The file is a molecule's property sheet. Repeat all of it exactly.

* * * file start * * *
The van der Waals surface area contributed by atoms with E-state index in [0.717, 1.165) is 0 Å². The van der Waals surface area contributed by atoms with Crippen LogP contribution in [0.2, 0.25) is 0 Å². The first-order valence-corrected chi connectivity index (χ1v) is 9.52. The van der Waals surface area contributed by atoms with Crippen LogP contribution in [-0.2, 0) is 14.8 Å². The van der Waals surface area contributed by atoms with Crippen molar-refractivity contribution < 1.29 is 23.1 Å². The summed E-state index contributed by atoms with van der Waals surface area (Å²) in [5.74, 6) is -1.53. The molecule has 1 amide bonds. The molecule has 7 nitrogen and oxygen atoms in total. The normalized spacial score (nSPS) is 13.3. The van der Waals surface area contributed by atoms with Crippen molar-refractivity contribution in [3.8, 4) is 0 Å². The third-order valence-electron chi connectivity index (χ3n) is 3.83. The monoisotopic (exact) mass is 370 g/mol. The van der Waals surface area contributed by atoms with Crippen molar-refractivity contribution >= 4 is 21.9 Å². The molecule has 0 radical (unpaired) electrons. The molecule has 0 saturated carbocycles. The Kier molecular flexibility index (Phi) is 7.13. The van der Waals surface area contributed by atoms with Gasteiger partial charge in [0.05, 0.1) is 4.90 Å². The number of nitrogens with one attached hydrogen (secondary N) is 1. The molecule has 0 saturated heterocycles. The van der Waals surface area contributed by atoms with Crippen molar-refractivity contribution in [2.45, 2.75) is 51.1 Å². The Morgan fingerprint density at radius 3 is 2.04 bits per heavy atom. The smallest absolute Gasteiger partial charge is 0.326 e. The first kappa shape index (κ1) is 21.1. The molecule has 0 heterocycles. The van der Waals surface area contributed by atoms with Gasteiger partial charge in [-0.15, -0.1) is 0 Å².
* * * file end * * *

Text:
The van der Waals surface area contributed by atoms with E-state index in [0.717, 1.165) is 0 Å². The van der Waals surface area contributed by atoms with Crippen LogP contribution in [0.2, 0.25) is 0 Å². The first-order valence-corrected chi connectivity index (χ1v) is 9.52. The van der Waals surface area contributed by atoms with Crippen LogP contribution in [-0.2, 0) is 14.8 Å². The van der Waals surface area contributed by atoms with Crippen molar-refractivity contribution < 1.29 is 23.1 Å². The summed E-state index contributed by atoms with van der Waals surface area (Å²) in [5.74, 6) is -1.53. The molecule has 1 amide bonds. The molecule has 7 nitrogen and oxygen atoms in total. The normalized spacial score (nSPS) is 13.3. The van der Waals surface area contributed by atoms with Crippen molar-refractivity contribution in [3.8, 4) is 0 Å². The third-order valence-electron chi connectivity index (χ3n) is 3.83. The monoisotopic (exact) mass is 370 g/mol. The van der Waals surface area contributed by atoms with Crippen molar-refractivity contribution >= 4 is 21.9 Å². The molecule has 0 radical (unpaired) electrons. The molecule has 0 saturated carbocycles. The Kier molecular flexibility index (Phi) is 7.13. The van der Waals surface area contributed by atoms with Gasteiger partial charge in [0.05, 0.1) is 4.90 Å². The number of nitrogens with one attached hydrogen (secondary N) is 1. The molecule has 0 saturated heterocycles. The van der Waals surface area contributed by atoms with Crippen molar-refractivity contribution in [2.45, 2.75) is 51.1 Å². The Morgan fingerprint density at radius 3 is 2.04 bits per heavy atom. The smallest absolute Gasteiger partial charge is 0.326 e. The first kappa shape index (κ1) is 21.1. The molecule has 0 heterocycles. The van der Waals surface area contributed by atoms with Gasteiger partial charge in [-0.15, -0.1) is 0 Å².